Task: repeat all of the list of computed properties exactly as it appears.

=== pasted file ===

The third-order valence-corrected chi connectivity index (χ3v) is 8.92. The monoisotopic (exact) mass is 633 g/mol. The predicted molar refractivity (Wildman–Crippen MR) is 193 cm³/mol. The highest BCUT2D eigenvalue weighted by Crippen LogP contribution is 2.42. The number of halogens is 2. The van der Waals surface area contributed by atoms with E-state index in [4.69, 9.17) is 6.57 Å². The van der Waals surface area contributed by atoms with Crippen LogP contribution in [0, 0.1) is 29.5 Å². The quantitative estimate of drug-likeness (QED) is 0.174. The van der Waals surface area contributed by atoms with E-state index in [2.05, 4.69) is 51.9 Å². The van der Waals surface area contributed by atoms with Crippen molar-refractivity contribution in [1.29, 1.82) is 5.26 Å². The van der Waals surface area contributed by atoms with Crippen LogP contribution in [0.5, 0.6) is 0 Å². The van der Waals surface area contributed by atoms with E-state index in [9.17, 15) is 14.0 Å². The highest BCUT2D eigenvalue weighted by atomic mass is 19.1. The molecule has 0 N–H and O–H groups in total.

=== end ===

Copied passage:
The third-order valence-corrected chi connectivity index (χ3v) is 8.92. The monoisotopic (exact) mass is 633 g/mol. The predicted molar refractivity (Wildman–Crippen MR) is 193 cm³/mol. The highest BCUT2D eigenvalue weighted by Crippen LogP contribution is 2.42. The number of halogens is 2. The van der Waals surface area contributed by atoms with E-state index in [4.69, 9.17) is 6.57 Å². The van der Waals surface area contributed by atoms with Crippen LogP contribution in [0, 0.1) is 29.5 Å². The quantitative estimate of drug-likeness (QED) is 0.174. The van der Waals surface area contributed by atoms with E-state index in [2.05, 4.69) is 51.9 Å². The van der Waals surface area contributed by atoms with Crippen molar-refractivity contribution in [1.29, 1.82) is 5.26 Å². The van der Waals surface area contributed by atoms with Crippen LogP contribution in [0.5, 0.6) is 0 Å². The van der Waals surface area contributed by atoms with E-state index in [9.17, 15) is 14.0 Å². The highest BCUT2D eigenvalue weighted by atomic mass is 19.1. The molecule has 0 N–H and O–H groups in total.